Unlike Jeb Bush, Marco Rubio refrains from criticizing Trump on immigration
If Sen. Marco Rubio is miffed that Republican presidential candidate Donald Trump has wavered a bit on his hardline immigration status, he's not letting it show.
Rubio, who is expected to win the GOP primary Tuesday in his bid to keep his seat, said Friday he'd "seen the headlines" about Trump's comments that seem to indicate he's softening a bit on immigration and tacking toward the policy proposals that Rubio and former Gov. Jeb Bush advocated during the presidential race.
Compare that to former Florida Gov. Jeb Bush, Rubio's fellow failed presidential candidate, who called Trump's shift "abhorrent."
Rubio is expected to handily win the Republican primary against businessman Carlos Beruff. The Buzz asked Rubio how he’ll explain his support for Trump, however reluctant and lukewarm, to general election voters.
“To me this is a choice. I’m not voting for Hillary Clinton, I can tell you that, and that’s the bottom line.” he said. “I don’t want to see her be the president of the United States. I have a disagreements with Donald Trump on a number of issues. I have disagreements with Hillary Clinton on virtually every issue. But ultimately I’m running for U.S. Senate, which is a co-equal branch of government, and I’m running on the things I believe in and my own agenda. I think voters are going to make up their minds based on what I stand for and what I’ve done and what I’m going to do, not some other candidate on the ballot.”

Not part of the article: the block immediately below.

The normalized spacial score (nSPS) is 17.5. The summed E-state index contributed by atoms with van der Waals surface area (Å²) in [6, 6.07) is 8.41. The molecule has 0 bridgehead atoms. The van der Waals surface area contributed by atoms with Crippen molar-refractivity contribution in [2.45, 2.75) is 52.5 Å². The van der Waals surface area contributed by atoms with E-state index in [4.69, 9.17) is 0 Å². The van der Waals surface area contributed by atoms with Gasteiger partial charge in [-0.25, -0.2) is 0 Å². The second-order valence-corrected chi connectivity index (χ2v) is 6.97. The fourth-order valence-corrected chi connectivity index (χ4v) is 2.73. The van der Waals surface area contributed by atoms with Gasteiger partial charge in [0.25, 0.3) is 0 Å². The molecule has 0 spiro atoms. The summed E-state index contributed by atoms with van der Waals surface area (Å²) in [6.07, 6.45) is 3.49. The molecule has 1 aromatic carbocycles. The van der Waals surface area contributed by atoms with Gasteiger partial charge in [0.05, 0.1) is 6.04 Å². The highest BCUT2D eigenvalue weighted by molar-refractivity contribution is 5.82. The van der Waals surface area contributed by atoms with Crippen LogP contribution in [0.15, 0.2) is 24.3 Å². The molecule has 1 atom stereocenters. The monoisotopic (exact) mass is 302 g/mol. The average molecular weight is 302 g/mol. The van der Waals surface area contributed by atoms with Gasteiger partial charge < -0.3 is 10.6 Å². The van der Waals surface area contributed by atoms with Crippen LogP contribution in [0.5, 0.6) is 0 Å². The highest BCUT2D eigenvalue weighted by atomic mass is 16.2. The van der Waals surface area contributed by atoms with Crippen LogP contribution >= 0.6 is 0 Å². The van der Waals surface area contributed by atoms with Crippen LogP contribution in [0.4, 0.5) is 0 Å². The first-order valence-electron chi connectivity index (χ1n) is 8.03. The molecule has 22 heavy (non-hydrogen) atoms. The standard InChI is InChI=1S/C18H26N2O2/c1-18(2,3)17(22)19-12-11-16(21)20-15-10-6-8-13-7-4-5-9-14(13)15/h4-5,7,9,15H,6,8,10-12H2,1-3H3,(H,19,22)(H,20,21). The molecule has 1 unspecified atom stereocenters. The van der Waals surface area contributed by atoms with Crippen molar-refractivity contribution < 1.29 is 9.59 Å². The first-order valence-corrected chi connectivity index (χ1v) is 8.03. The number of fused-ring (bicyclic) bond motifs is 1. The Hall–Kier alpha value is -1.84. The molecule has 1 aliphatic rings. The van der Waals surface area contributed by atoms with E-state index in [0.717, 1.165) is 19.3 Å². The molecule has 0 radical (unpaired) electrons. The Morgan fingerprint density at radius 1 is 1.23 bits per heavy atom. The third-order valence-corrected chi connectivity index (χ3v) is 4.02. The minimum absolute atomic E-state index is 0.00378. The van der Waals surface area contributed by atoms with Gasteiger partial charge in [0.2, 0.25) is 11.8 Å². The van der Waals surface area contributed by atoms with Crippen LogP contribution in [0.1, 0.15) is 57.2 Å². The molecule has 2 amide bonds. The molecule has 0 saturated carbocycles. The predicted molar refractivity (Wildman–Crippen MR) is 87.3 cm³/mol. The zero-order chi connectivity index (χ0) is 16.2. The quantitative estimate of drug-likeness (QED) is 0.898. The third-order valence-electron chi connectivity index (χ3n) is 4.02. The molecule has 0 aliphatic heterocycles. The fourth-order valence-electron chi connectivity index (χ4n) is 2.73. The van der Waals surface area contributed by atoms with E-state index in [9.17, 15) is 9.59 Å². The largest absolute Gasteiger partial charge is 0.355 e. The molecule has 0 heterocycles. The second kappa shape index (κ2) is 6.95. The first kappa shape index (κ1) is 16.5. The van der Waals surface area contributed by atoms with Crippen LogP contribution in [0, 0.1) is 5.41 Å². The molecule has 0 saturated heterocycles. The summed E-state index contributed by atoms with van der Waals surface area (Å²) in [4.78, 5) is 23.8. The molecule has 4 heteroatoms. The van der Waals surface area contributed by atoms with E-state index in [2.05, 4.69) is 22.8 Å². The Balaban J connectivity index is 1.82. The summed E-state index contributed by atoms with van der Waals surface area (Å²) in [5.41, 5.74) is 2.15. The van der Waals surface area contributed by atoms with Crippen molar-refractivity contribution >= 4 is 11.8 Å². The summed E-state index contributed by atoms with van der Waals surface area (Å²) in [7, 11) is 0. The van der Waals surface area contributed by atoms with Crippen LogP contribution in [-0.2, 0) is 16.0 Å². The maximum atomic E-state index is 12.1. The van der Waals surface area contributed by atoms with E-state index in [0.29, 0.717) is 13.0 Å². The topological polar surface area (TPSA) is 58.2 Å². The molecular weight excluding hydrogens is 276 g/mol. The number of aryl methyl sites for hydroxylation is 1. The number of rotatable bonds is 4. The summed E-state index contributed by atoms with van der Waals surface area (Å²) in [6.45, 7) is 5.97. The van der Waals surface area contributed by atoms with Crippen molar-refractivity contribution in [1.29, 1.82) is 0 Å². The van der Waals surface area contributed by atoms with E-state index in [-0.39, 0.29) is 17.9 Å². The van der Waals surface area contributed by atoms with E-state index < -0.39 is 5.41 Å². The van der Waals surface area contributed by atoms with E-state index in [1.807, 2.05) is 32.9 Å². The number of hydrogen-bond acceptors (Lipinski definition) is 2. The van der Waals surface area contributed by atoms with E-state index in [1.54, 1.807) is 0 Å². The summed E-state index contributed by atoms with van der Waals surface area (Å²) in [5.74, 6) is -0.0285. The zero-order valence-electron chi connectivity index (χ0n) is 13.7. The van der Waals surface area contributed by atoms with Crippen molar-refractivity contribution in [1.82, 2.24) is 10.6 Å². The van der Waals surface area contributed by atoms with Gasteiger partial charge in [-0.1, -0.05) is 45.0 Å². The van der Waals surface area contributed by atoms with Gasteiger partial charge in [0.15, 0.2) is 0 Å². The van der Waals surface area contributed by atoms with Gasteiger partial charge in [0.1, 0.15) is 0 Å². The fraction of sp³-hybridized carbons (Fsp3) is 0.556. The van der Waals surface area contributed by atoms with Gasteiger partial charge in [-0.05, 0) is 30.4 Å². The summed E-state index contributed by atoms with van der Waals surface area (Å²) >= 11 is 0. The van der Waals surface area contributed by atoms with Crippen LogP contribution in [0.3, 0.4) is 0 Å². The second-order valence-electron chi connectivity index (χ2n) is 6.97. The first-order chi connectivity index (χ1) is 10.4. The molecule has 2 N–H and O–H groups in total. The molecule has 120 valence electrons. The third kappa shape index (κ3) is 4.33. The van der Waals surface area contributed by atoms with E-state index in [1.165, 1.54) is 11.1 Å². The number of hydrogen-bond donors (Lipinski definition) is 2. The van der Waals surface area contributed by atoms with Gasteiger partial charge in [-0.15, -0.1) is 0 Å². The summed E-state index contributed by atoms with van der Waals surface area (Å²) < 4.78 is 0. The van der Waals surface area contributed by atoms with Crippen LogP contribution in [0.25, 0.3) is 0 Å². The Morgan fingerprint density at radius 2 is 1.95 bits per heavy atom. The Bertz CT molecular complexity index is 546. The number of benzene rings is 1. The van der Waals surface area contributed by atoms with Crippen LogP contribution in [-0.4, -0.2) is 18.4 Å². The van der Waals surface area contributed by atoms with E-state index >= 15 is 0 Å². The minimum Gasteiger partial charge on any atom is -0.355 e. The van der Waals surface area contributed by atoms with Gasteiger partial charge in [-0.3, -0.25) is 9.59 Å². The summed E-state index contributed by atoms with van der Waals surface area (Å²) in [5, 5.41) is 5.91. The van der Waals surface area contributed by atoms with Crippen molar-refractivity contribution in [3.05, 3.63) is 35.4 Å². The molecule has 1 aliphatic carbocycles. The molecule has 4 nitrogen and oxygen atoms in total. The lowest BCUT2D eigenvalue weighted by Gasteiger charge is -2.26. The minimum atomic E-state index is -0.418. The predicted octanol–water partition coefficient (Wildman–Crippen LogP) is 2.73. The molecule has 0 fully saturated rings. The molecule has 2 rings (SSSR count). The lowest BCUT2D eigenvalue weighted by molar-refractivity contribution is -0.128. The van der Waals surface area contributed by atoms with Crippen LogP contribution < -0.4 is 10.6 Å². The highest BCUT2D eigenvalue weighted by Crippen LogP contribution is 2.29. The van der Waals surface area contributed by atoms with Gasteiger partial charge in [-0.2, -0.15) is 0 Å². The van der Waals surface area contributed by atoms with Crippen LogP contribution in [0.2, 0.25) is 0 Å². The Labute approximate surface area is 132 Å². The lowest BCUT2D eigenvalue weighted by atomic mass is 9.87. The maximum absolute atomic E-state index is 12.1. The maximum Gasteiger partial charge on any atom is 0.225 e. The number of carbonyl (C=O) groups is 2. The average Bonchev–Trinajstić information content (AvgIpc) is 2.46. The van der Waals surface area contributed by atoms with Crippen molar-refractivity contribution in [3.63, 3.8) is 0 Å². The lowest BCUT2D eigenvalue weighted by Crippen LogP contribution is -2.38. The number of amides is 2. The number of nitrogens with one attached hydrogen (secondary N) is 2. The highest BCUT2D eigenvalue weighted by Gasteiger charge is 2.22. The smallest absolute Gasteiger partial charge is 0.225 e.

"I actually don't follow very closely," Rubio said after a meet-and-greet, get-out-the-vote event in Plant City. "I've seen the headlines but you'll have to ask his campaign."
Rubio reiterated his support for a three-step process that begins with securing the borders, which includes "not just a wall but an exit-entry tracking system to prevent visa overstays."
"I think once we do that the American people will support modernizing our legal immigration system and ultimately dealing in reasonable and responsible way with someone who's been here for a long time, someone who's been here 10 years and is not a criminal," Rubio said. "If you're a criminal you're going to get deported. I think that's where the majority of the American people is and that three-step process I think is the only way forward on immigration. Anyone who's advocating anything else is not really being, in my opinion, realistic about what we have a chance to do in this country."